Pamplin Media Group – Gladstone Teachers Appreciate Return to In-Person Classes
Kindergarten curriculum thwarts impact of pandemic isolation, while seventh grade students present science research
Gladstone teachers are making the most of this year’s return to face-to-face classes five days a week, leading discovery sessions to develop kindergarten social skills and having seventh graders give science presentations.
To counter the impact of pandemic isolation, the Gladstone Kindergarten program introduced a new Discovery program to develop socio-emotional skills. Studies have shown that children with skills such as collaboration and compromise are more likely to be successful academically.
In a program funded by the Oregon Student Investment Account, groups of 10 to 12 Kindergarten students in Gladstone visit Discovery twice a week. During each 45-minute session, they can choose from a range of small-group activities, including Maker Space (build objects for dramatic play), Light Table (explore patterns and colors), and Big World (build with large blocks). Each student can choose other activities such as creating with clay, sharing books, designing collages, and exploring dramatic play with figurines.
As the kids play, teacher Rachel Gannon asks guiding questions, giving kids the chance to develop skills in communication, observation and thinking, as well as vocabulary and math.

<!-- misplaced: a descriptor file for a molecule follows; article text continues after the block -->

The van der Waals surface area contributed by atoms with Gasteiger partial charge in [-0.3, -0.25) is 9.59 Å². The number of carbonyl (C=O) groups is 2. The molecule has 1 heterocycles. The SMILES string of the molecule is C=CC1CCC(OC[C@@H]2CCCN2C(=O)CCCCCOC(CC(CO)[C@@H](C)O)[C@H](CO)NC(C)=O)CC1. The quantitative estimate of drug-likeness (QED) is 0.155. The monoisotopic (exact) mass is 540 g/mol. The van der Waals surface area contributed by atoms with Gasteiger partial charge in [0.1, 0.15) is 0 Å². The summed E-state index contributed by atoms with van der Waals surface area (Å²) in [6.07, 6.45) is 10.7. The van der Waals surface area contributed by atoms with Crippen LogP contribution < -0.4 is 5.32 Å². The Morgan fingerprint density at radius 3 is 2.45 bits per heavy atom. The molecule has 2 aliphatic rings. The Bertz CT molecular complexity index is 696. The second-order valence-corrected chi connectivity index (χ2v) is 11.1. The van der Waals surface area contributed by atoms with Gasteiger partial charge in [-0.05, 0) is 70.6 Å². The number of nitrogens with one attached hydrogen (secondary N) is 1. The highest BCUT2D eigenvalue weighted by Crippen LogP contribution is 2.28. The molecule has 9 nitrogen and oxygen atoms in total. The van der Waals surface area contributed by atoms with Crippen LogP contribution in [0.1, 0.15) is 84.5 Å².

“What the students learn here are the foundational skills that help us live fulfilling and connected lives: self-reliance, problem solving and exploration,” she said. “My hope is that children develop a joy in learning and identify as investigators and communicators.”
Meanwhile, small groups of seventh-year Gladstone scientists recently presented their research. Two boys put on a great white shark puppet show, while another student read a poem about the critically endangered axolotl.
Each student chose a different sea animal to research, and they created posters and templates to add interest to their presentations. Students created a huge plush sea otter, a papier-mâché octopus, and a delicate ceramic bugle angelfish.
“I love these kids and I’m so excited about these projects,” said Mary Parnell, science teacher. “It’s the best project they’ve ever done. It’s the first time in 18 months that they’ve had the chance to present, and they’re doing it so well.”
During the project, students practiced research, reading, writing, and presenting, preparing for future college and high school projects.
Parnell asked the students to explain why they care about these animals, the role they play in keeping ecosystems in balance, and how each species is affected by water pollution, such as microplastics. Classes will write letters to Governor Kate Brown to share their concerns.
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